“It’s difficult to say,” I answered. “Perhaps a week; perhaps a couple of months. I could make the actual stuff at once provided I had the materials, but it’s a question of doing it in such a way that one can handle it safely for practical purposes. I was experimenting on that very point at the time of my arrest.”
McMurtrie nodded his head slowly. “You have been candid with us,” he said, “and now I will be equally candid with you. My friend M. Savaroff and myself are very largely interested in the manufacture of high explosives. The appearance of an invention like yours on the market would be a very serious matter indeed for us. On the other hand, if we had control of it, we should, I imagine, be in a position to dictate our own terms.”
“You certainly would,” I said; “there is no question about that. My explosive would be no more expensive to manufacture than cordite.”
“So you see when some exceedingly convenient chance brought you in through our kitchen window it naturally occurred to me to invite you to stay and discuss the matter. You happen to be in a position in which you could be useful to us, and I think that we, on the other hand, might be of some assistance to you.”
He leant back and watched me with that cold smile of his.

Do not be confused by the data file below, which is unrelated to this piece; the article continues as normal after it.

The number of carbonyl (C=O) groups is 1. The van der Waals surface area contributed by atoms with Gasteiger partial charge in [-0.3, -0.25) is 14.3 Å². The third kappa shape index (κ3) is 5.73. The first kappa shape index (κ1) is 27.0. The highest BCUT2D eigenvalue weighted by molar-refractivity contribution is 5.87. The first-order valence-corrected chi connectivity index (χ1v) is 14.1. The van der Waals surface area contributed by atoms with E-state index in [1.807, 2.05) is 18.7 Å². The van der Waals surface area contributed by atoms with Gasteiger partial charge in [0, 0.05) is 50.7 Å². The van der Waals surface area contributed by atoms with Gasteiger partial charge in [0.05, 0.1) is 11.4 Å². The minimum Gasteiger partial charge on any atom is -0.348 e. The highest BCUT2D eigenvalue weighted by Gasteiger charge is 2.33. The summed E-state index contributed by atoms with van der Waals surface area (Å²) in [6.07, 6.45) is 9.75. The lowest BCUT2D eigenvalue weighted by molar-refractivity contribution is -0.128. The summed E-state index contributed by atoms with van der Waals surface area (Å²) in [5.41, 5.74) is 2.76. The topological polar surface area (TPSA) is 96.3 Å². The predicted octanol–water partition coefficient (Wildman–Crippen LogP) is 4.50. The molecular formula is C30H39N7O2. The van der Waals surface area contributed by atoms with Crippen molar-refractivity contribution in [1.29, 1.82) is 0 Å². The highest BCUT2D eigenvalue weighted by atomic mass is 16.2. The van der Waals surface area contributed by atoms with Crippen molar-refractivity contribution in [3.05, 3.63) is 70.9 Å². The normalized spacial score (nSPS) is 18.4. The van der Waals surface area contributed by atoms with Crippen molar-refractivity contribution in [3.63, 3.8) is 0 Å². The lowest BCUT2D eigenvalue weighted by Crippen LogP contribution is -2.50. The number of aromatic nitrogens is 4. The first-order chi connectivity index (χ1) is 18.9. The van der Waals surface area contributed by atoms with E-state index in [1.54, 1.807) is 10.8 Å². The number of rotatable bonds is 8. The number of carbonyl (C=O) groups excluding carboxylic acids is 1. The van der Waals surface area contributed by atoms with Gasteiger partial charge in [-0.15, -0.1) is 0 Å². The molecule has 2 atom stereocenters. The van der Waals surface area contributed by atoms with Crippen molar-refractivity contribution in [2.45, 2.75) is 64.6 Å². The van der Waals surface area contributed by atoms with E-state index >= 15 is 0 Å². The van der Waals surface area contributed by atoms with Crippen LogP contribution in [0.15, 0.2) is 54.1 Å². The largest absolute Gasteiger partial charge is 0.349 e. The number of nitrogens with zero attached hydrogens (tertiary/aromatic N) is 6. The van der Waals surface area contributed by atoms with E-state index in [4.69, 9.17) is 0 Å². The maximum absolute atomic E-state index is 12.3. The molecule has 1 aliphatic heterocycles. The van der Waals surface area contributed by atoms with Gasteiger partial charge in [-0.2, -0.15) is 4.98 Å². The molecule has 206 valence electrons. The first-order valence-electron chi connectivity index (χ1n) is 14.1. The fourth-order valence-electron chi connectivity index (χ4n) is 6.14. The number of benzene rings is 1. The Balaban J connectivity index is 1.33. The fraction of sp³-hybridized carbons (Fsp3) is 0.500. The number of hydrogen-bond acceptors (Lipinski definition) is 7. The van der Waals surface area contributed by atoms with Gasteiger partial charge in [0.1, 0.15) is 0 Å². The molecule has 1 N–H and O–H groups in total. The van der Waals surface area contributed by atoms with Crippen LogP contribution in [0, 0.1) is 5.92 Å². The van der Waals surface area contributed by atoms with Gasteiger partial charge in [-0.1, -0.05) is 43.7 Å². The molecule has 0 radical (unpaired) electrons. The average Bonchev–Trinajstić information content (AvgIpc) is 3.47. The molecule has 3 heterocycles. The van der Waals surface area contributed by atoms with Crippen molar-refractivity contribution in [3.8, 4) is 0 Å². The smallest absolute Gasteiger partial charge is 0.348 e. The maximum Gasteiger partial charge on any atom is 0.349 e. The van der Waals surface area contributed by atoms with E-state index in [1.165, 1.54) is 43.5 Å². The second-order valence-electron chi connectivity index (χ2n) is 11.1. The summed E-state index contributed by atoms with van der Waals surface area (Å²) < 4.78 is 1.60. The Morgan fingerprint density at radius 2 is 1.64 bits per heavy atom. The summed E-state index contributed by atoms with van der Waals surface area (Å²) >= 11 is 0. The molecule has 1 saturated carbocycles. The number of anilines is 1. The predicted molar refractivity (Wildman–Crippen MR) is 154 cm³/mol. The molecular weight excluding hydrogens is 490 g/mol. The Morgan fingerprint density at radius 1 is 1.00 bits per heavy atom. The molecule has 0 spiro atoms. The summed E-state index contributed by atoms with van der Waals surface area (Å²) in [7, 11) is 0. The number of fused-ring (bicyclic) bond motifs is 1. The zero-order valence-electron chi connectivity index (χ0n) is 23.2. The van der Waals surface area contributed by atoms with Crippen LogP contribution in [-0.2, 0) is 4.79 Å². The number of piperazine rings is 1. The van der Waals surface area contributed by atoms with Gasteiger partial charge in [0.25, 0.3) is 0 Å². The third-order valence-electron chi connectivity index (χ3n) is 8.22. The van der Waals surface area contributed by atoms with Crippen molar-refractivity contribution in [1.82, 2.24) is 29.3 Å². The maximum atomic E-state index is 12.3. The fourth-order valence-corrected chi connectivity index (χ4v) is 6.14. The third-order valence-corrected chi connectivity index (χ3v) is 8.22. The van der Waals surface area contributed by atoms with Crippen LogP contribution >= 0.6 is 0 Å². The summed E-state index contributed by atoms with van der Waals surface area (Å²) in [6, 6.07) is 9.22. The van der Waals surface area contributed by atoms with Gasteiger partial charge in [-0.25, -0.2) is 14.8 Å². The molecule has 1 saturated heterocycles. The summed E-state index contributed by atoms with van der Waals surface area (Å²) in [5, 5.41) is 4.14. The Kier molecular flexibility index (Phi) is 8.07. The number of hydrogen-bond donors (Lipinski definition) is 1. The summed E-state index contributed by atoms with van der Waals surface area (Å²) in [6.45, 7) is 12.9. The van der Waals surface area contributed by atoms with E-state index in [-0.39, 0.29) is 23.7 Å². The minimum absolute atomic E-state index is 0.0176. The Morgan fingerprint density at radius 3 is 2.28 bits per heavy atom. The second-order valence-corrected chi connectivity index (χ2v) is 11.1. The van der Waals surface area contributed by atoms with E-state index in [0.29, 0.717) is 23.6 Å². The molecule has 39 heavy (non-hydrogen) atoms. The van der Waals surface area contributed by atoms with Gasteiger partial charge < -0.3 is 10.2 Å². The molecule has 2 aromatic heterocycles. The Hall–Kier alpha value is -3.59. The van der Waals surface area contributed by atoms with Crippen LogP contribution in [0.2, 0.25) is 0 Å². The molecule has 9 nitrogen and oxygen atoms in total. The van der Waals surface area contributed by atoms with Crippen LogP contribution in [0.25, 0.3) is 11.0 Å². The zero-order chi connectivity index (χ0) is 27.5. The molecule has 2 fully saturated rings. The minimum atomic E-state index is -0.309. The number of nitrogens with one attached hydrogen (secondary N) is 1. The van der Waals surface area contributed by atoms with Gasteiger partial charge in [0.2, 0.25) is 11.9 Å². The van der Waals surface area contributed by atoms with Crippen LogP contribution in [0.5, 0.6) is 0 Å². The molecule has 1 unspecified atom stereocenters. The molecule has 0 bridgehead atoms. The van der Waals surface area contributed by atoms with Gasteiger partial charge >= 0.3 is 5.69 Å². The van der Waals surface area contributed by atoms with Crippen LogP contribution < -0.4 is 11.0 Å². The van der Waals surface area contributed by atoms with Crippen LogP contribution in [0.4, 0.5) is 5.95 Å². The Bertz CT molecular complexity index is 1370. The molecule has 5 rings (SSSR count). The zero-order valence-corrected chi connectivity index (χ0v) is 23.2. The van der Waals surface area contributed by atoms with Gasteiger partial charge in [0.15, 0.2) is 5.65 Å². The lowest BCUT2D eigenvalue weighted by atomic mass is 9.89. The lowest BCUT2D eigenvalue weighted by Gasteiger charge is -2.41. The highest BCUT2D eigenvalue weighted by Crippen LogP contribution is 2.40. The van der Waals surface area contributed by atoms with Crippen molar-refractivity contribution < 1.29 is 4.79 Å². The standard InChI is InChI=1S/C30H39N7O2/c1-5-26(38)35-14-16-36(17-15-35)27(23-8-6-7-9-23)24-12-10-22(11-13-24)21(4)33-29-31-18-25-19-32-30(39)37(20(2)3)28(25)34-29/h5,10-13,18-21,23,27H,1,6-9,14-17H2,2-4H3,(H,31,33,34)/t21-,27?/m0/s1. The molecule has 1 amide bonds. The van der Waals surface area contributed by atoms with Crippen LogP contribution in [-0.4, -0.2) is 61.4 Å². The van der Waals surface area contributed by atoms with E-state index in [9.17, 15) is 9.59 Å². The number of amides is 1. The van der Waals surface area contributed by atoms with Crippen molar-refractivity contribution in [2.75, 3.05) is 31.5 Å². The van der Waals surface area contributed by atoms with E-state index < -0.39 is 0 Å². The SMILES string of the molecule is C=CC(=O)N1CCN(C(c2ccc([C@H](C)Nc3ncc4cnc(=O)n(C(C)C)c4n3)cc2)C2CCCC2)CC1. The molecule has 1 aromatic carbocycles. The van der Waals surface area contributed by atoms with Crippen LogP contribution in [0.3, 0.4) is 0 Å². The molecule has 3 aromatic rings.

“What do you say, Mr. Lyndon?” he added.
I did some rapid but necessary thinking. It was quite true that the new explosive would knock the bottom out of the present methods of manufacture, and McMurtrie’s interests in the matter might well be large enough to make him run the risk of helping me. There seemed no reason to doubt that he was speaking the truth — and yet, somehow or other I mistrusted him — mistrusted him from my soul.
“How did you know about my experiments?” I asked quietly.
He shrugged his shoulders. “There are such things as trade secrets. It is necessary for a business man to keep in touch with anything that may threaten his interests.”
I hesitated a second. “What is it that you propose — exactly?” I inquired.
I saw — or thought I saw — the faintest possible gleam of satisfaction steal into his eyes.
“I propose that you should finish your experiments as soon as possible, make some of this explosive, and hand the actual stuff and the full secret of its manufacture over to us. In return I will guarantee you your freedom, and let you have a quarter interest in all profits we make out of your invention.”
He brought out these somewhat startling terms as coolly as though it were an every-day custom of his to do business with escaped convicts. I bent down from the bed, and under cover of picking up my second cigarette from the tray, secured a few useful moments for considering the situation.